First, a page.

When the movable scroll (38) moves orbitally, low-pressure gas refrigerant flows through the suction pipe (14) into the section of the compression chamber (41) located on the outermost peripheral sides of the movable wrap (48) and the fixed wrap (49). When the movable scroll (38) further moves orbitally, the gas refrigerant confined in that section of the compression chamber (41) gradually moves towards the innermost of the compression mechanism (20), so that the sections of the compression chamber (41) for the gas refrigerant accordingly have decreasing volumes to gradually compress the gas refrigerant. Then, when the compressed gas refrigerant is led to the innermost of the compression mechanism (20) at which the inlet of the main passage (51) opens and the pressure of the gas refrigerant exceeds the back pressure acting on the first valve element (18 a), the first valve element (18 a) deforms towards the valve stop (16). Thus, the first valve element (18 a) comes away from the surrounding region of the outlet of the main passage (51) which serves as a valve seat surface, whereby high-pressure gas refrigerant obtained by the compression is discharged through the main passage (51) into the space located above the compression mechanism (20).

The pressure ratio between the discharge-side refrigerant and the suction-side refrigerant may dip from the compression ratio determined by the shapes of the fixed wrap (49) and the movable wrap (48). If in this case the gas refrigerant in the compression chamber (41) is fully compressed and then discharged through the main passage (51), it will be excessively compressed to waste the power for use in driving the compression mechanism (20). To cope with this, the rotary compressor (10) is provided with the bypass passages (52 a, 52 b). Therefore, when the internal pressure of the compression chamber (41) exceeds the pressure of the discharge-side refrigerant in the course of movement of gas refrigerant confined in the compression chamber (41) towards the innermost of the compression mechanism (20), the second valve element (18 b) or the third valve element (18 c) deforms towards the valve stop (16). Thus, the bypass passage (52 a, 52 b) opens and the gas refrigerant is discharged through the bypass passage (52 a, 52 b).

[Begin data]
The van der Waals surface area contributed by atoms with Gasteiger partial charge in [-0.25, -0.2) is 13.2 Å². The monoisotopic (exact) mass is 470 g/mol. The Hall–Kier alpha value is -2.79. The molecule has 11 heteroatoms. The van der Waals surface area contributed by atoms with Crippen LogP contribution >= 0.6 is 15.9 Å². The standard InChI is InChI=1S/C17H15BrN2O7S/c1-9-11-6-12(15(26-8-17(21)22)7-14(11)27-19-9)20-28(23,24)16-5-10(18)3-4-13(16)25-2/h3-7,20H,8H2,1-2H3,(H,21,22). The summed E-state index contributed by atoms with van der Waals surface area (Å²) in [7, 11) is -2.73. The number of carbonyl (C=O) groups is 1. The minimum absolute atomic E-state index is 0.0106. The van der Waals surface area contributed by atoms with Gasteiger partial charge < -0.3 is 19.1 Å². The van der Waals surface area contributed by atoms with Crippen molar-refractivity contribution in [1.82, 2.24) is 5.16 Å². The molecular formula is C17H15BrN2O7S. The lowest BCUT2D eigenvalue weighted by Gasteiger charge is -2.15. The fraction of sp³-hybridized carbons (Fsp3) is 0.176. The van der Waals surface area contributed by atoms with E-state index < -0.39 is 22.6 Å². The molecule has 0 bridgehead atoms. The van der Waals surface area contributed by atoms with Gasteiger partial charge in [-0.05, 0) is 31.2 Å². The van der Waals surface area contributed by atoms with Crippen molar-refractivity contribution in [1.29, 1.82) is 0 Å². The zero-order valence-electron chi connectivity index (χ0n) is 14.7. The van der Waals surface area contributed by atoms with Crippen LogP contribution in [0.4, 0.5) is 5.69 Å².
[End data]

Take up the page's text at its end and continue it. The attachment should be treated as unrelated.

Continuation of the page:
The refrigerant discharged from the compression mechanism (20) flows through an unshown passage and then into the space located below the compression mechanism (20) and is then discharged through the discharge pipe (13) to the outside of the casing (15).

Effects of Embodiment 2

In Embodiment 2, in forming the bolt holes (26), the thick portion of the end plate (37) overlapping the fixed wrap (49) as viewed in the thickness direction of the end plate (37) is used to eliminate the need to provide raised parts for forming the bolt holes (26). Therefore, the labor of working the end plate (37) can be reduced. Furthermore, where the bolt holes (26) are formed in the portion of the end plate (37) overlapping the fixed wrap (49), the bolt holes (26) are not located in the vicinity of the peripheral edge of the end plate (37). Therefore, the length of the discharge valve (21) is shortened as compared with the conventional technique in which the raised parts are provided. This reduces the necessary rigidity of the discharge valve (21) and thereby reduces the thickness and width thereof. As a result, the discharge valve (21) can be downsized.

Modification 1 of Embodiment 2